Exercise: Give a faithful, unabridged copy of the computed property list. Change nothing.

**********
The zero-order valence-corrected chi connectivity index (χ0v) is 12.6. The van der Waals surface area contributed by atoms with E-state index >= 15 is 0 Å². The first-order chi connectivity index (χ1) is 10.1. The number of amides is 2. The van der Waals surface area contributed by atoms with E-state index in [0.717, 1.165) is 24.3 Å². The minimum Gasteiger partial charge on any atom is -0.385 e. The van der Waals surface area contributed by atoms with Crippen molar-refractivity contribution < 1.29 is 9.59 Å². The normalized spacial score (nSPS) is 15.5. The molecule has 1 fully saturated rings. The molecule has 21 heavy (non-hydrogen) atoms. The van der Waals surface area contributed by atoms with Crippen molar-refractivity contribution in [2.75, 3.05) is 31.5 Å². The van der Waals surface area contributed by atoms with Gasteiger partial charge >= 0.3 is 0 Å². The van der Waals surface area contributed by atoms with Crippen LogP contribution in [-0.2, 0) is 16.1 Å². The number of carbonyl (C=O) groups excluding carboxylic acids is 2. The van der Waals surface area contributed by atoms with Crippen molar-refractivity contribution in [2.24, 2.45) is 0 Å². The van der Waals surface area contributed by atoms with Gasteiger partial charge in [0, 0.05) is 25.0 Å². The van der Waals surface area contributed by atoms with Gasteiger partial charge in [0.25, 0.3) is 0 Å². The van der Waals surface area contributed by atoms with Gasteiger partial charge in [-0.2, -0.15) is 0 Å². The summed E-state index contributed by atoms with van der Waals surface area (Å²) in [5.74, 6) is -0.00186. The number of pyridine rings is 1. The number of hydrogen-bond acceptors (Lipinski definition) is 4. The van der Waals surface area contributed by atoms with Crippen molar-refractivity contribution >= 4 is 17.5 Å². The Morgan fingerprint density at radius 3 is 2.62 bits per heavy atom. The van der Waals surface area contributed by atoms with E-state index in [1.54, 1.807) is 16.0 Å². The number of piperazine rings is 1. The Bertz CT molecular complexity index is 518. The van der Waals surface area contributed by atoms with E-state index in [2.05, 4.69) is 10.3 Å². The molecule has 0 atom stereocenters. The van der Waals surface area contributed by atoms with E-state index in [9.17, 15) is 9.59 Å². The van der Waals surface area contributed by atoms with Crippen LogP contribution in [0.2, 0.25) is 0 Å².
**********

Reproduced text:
The zero-order valence-corrected chi connectivity index (χ0v) is 12.6. The van der Waals surface area contributed by atoms with E-state index >= 15 is 0 Å². The first-order chi connectivity index (χ1) is 10.1. The number of amides is 2. The van der Waals surface area contributed by atoms with E-state index in [0.717, 1.165) is 24.3 Å². The minimum Gasteiger partial charge on any atom is -0.385 e. The van der Waals surface area contributed by atoms with Crippen molar-refractivity contribution < 1.29 is 9.59 Å². The normalized spacial score (nSPS) is 15.5. The molecule has 1 fully saturated rings. The molecule has 21 heavy (non-hydrogen) atoms. The van der Waals surface area contributed by atoms with Crippen molar-refractivity contribution in [2.75, 3.05) is 31.5 Å². The van der Waals surface area contributed by atoms with Gasteiger partial charge >= 0.3 is 0 Å². The van der Waals surface area contributed by atoms with Crippen LogP contribution in [-0.2, 0) is 16.1 Å². The number of carbonyl (C=O) groups excluding carboxylic acids is 2. The van der Waals surface area contributed by atoms with Crippen molar-refractivity contribution in [2.24, 2.45) is 0 Å². The van der Waals surface area contributed by atoms with Gasteiger partial charge in [0, 0.05) is 25.0 Å². The van der Waals surface area contributed by atoms with Gasteiger partial charge in [0.25, 0.3) is 0 Å². The van der Waals surface area contributed by atoms with Gasteiger partial charge in [-0.2, -0.15) is 0 Å². The summed E-state index contributed by atoms with van der Waals surface area (Å²) in [5.74, 6) is -0.00186. The number of pyridine rings is 1. The number of hydrogen-bond acceptors (Lipinski definition) is 4. The van der Waals surface area contributed by atoms with Crippen molar-refractivity contribution >= 4 is 17.5 Å². The Morgan fingerprint density at radius 3 is 2.62 bits per heavy atom. The van der Waals surface area contributed by atoms with E-state index in [1.54, 1.807) is 16.0 Å². The number of piperazine rings is 1. The Bertz CT molecular complexity index is 518. The van der Waals surface area contributed by atoms with E-state index in [2.05, 4.69) is 10.3 Å². The molecule has 0 atom stereocenters. The van der Waals surface area contributed by atoms with E-state index in [9.17, 15) is 9.59 Å². The van der Waals surface area contributed by atoms with Crippen LogP contribution in [0.2, 0.25) is 0 Å².